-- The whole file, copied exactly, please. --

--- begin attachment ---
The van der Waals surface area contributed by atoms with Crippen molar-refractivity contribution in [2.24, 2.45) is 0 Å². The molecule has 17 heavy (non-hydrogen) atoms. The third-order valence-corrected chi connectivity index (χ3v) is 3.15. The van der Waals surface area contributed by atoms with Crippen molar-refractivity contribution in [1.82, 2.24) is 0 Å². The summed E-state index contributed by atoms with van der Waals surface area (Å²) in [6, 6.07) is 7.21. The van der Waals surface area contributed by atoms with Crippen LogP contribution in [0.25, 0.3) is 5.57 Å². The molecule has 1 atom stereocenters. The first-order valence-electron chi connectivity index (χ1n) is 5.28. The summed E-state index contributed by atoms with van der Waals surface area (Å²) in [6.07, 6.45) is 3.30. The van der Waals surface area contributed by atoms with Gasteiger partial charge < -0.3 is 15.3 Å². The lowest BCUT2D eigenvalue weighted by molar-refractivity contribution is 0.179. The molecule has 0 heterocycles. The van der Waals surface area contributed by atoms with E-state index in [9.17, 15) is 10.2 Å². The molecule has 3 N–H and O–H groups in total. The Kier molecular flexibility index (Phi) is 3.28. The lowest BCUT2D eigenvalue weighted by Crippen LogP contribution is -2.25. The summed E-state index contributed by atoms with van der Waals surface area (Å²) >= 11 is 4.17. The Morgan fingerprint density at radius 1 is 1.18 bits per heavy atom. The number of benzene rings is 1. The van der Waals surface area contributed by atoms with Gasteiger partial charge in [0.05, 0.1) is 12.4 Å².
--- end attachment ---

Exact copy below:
The van der Waals surface area contributed by atoms with Crippen molar-refractivity contribution in [2.24, 2.45) is 0 Å². The molecule has 17 heavy (non-hydrogen) atoms. The third-order valence-corrected chi connectivity index (χ3v) is 3.15. The van der Waals surface area contributed by atoms with Crippen molar-refractivity contribution in [1.82, 2.24) is 0 Å². The summed E-state index contributed by atoms with van der Waals surface area (Å²) in [6, 6.07) is 7.21. The van der Waals surface area contributed by atoms with Crippen LogP contribution in [0.25, 0.3) is 5.57 Å². The molecule has 1 atom stereocenters. The first-order valence-electron chi connectivity index (χ1n) is 5.28. The summed E-state index contributed by atoms with van der Waals surface area (Å²) in [6.07, 6.45) is 3.30. The van der Waals surface area contributed by atoms with Gasteiger partial charge < -0.3 is 15.3 Å². The lowest BCUT2D eigenvalue weighted by molar-refractivity contribution is 0.179. The molecule has 0 heterocycles. The van der Waals surface area contributed by atoms with E-state index in [9.17, 15) is 10.2 Å². The molecule has 3 N–H and O–H groups in total. The Kier molecular flexibility index (Phi) is 3.28. The lowest BCUT2D eigenvalue weighted by Crippen LogP contribution is -2.25. The summed E-state index contributed by atoms with van der Waals surface area (Å²) >= 11 is 4.17. The Morgan fingerprint density at radius 1 is 1.18 bits per heavy atom. The number of benzene rings is 1. The van der Waals surface area contributed by atoms with Gasteiger partial charge in [0.05, 0.1) is 12.4 Å².